No character becomes obsolete, but physical attackers definitely become less useful during the second half of the game. 600HP of attack damage on a single enemy looks cute when you your mages can cast area-of-effect spells that are six times more powerful. Physical attackers are reduced to irate item butlers; shuffling madly between party members to apply bandages – a role which mages can multi-task just fine.
But you can’t just blame overpowered magic casters for neutering the game’s difficulty; the problem goes deeper than that. On whichever difficulty you play, you’ll reach a point half-way through the game where the difficulty drops dramatically, allowing you to get through battles with poor preparation and sloppy decision making.
This is an issue with difficulty curve rather the difficulty level; leaving the player with the tough compromise of choosing a high difficulty level and struggling through the first half of the game so that they can have a well-balanced second-half (and potentially getting stuck in the first half), or choosing a low difficulty level; making the first half of the game trivially easy so they can enjoy a fair second-half. With no option to change the difficulty mid-game, whichever way you split it you’re going to feel the effects of the drop-off.
You could always forgo doing any sidequests (and the reward equipment for doing them) to try and make the game harder. But you’d be doing a disservice to yourself. Sidequests don’t just offer loot; they are their own reward, acting as tutorials that challenge the player to tease out some of the depth in the game, fleshing out characters and working as expositional tools.
In one sidequest, you’re tasked with taking pictures for a tourist brochure but expressly forbidden from snapping the Crossbell-Erebonia border. This is a great way to get you to explore the map and turn you on to areas you didn’t know existed until now, but it also serves to underline the political situation in Crossbell; taking pictures of the border and putting them in print could be taken as declaration of Crossbell’s affiliation with the Empire; provoking the ire of the Calvard Republic.
What’s even more impressive, is that the events in the sidequests don’t exist in a vacuum. Characters will bring up and make references to events that occurred in sidequests, even during the main story; thus treating them as part of the established canonical narrative, just as you would expect them to treat any other event in that happened around them. This is yet another reason to play the sidequests, even if they destabilize the difficulty level.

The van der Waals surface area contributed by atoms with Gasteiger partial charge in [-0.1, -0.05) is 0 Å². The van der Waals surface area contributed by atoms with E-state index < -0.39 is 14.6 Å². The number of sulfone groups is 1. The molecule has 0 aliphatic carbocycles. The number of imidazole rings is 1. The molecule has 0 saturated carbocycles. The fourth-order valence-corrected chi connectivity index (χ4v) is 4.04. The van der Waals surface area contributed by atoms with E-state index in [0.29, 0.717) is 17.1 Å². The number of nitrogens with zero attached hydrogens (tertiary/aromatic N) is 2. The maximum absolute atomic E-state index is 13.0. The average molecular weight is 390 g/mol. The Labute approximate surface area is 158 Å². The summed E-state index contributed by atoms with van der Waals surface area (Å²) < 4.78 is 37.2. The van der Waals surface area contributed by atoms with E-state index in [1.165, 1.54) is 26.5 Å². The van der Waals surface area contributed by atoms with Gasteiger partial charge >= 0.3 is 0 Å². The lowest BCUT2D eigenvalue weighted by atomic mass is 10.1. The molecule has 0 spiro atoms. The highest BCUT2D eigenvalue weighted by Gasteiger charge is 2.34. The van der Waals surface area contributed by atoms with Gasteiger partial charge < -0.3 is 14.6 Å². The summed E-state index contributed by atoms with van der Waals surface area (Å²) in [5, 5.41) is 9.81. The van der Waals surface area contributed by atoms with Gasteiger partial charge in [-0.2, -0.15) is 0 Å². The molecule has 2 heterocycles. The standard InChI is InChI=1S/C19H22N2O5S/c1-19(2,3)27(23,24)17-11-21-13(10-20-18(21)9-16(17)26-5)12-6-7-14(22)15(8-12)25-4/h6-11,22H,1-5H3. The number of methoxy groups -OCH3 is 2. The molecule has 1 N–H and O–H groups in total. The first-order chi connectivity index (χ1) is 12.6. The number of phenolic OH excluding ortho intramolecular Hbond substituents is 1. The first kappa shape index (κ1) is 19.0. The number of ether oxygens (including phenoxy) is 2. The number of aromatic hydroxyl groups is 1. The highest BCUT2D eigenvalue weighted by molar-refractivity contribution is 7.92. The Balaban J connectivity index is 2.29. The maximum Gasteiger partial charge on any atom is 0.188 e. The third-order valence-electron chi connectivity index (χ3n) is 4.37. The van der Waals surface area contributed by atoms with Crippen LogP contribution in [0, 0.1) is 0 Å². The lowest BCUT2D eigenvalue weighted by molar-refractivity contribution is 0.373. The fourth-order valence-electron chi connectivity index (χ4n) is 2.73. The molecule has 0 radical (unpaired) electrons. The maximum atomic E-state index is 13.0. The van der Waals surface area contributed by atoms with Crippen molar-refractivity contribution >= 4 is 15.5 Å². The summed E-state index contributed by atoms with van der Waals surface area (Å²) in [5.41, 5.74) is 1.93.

If you play Normal you won’t have to work too hard to fight your way through the game. Fortunately resource management at least is engaging on any difficulty level. Money is scarce and the best way to get it is to trade in Sepith dropped by monsters; the very same Sepith you use to craft upgrades to the Orbment system and create new elemental modules.
Do you spend the Sepith to get more money for the newest weapons and armor? Or do you spend it on improving your Orbment slots so you can get access to better magic? How many of your characters can you afford to outfit? Do you have the resources to not only buy the equipment but also forge the upgrades? Maybe instead of buying those items you could get them in an exchange at the pawn shop? Does the cost of acquiring the items from the pawn shop outweigh the cost of the crafting the item new?
Agonizing over how to divide resources like this (whatever choice you make and however you make it) gives you a sense of ownership over your party. It’s not as simple as updating your Orbment slots and calling it a day because how, if, and when you decide to do that is going to differ for each player; it’s a choice informed by the way you play the game.
When you aren’t fighting you’ll be exploring. The world of Trails of Zero: Evolution might be small, but Crossbell and its outlying areas are a joy to explore because of how diverse it all is. Crossbell alone features a Chinatown, slums, seedy back alleys and a Vegas-esque entertainment quarter.
You’re unlikely to get lost in this world as each area is not only visually distinct, but framed uniquely thanks to a scripted camera that pans, zooms and changes angles; ensuring that entrances and exits are never obscured behind other parts of the scenery. This leaves the player to navigate the world intuitively by memory, instead of artificially by map and compass.